If you say that name in North Cyprus everyone knows who you are talking about. He’s an entrepreneur and a living legend.
It wasn’t always the case though. Anibal started by cycling around town and selling sandwiches from his bike in the 1950s. From there he started a restaurant as most restaurateurs do, working hard, creating a dining atmosphere, and creating the best food possible. He has poured his blood, sweat, and tears into it through wars, having children and grandchildren, and even a few wives.
Anibal gets up around 4am daily to prepare for his daily customers.
Why so early? First, good food takes time to prepare. Second, his specialty barbecues and Döner (rotating meat) take a lot of time to prepare. I doubt any fast food Döner places in Europe make their own Döner. It’s always bought from the outside, sacrificing quality and taste. He layers the meat on, layer after layer, to make sure his customers get nothing but the best.
From the first time I went to his restaurant I was impressed. Though the building is nothing impressive, he is. His presence is intense. You can tell he is a no-nonsense kind of guy, but there are chinks in his armor when he finds an opportunity to make a joke.
The first time I went I had a Döner kebab and it was amazing. We ate in the restaurant and I saw Anibal come out and speak to some customers. It didn’t sound like Turkish though, so I asked my friend. He said he was speaking Greek. You see, despite looking like he’s in his 50’s, he’s actually in his 80’s and is part of the old, often bi-lingual cadre of Cypriots from yesteryear.
I was lucky enough to join my friend’s family tradition to go there every Saturday – and each visit led to a funny experience.
There was the time I asked for a picture and when he put his arm around me it kind of found its natural resting place right on my butt. He’s shorter so it just kind of happened, and since my butt is so flat he probably just assumed it was my back.
There was the time he gave us some locally-produced sweets and said it would give us “power” at night. His gestures can’t be put into words, but use your imagination.
He also invited us for drinks and a party on the eve of his summer vacation. It’s strange to say, but it was a really nice gesture on his part to invite us and I felt a bit honored.
There are two takeaways I got from Anibal as I brainstormed in Cyprus about the business I want to start.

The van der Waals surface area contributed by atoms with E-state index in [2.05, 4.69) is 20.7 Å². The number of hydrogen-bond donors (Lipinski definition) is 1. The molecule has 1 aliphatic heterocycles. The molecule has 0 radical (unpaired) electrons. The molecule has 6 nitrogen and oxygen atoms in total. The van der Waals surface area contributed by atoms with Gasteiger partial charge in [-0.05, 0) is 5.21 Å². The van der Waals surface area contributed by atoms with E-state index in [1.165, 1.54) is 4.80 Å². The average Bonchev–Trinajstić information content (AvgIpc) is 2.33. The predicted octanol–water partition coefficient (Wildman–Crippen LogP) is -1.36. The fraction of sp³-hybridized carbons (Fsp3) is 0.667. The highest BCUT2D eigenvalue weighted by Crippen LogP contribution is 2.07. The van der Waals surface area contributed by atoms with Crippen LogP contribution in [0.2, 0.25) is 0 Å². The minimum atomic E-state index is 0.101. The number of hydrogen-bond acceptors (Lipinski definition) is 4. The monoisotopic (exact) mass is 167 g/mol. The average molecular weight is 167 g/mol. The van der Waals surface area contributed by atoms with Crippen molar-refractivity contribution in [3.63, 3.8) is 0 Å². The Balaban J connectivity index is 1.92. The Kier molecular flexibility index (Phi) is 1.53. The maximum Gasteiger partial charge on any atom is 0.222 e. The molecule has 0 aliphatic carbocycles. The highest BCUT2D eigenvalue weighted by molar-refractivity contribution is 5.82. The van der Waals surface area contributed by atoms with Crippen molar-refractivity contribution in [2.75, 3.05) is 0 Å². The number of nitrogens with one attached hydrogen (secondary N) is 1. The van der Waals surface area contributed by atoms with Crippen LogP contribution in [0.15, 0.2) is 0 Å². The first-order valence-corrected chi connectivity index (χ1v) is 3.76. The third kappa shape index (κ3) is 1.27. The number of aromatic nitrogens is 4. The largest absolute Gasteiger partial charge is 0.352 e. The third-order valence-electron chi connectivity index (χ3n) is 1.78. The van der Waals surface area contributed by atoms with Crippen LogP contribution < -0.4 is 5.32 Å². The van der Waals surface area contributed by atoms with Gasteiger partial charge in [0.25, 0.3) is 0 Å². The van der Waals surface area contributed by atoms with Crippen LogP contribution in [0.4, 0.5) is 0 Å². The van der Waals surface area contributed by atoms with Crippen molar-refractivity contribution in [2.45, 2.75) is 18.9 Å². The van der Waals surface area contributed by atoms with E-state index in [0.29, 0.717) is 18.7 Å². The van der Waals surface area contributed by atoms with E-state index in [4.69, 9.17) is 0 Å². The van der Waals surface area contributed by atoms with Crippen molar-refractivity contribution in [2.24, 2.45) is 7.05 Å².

First, age is in the mind. When I saw him in his restaurant working, managing things, and taking orders, he is totally in his element. I thought he was 50 at best. He’s more than 30 years older than 50 though, his dyed hair the only concealer of his age. He has energy, stamina, and determination. At the age of 31 myself, what kind of stamina and determination do I have? To succeed, you need to have a lot of both.
Second, Anibal cares about his customers. Given how small the community is here, they are almost all repeat customers. He asks how they are doing and what is happening in their lives.
On a busy day an older lady came in and placed an order. A few seconds after placing her order she became temporarily irate as no one asked her how she was doing. She was having a particularly bad day as her mom had fallen and they had to go to the hospital. I guess she just needed to get it off her chest, but this shows partly the culture of close-knit Cyprus as well as the relationship Anibal has with his customers.
Having studied business, customer relations is quite important since it’s so much more expensive to attract new customers than to retain current ones. Anibal is human and offers his ear while preparing excellent food. Sometimes that’s all you need. Be a human. Listen. Treat people with respect. Show gratitude. But these qualities are rapidly disappearing in today’s modern, multi-national company society. The human touch is important, more so than we realize.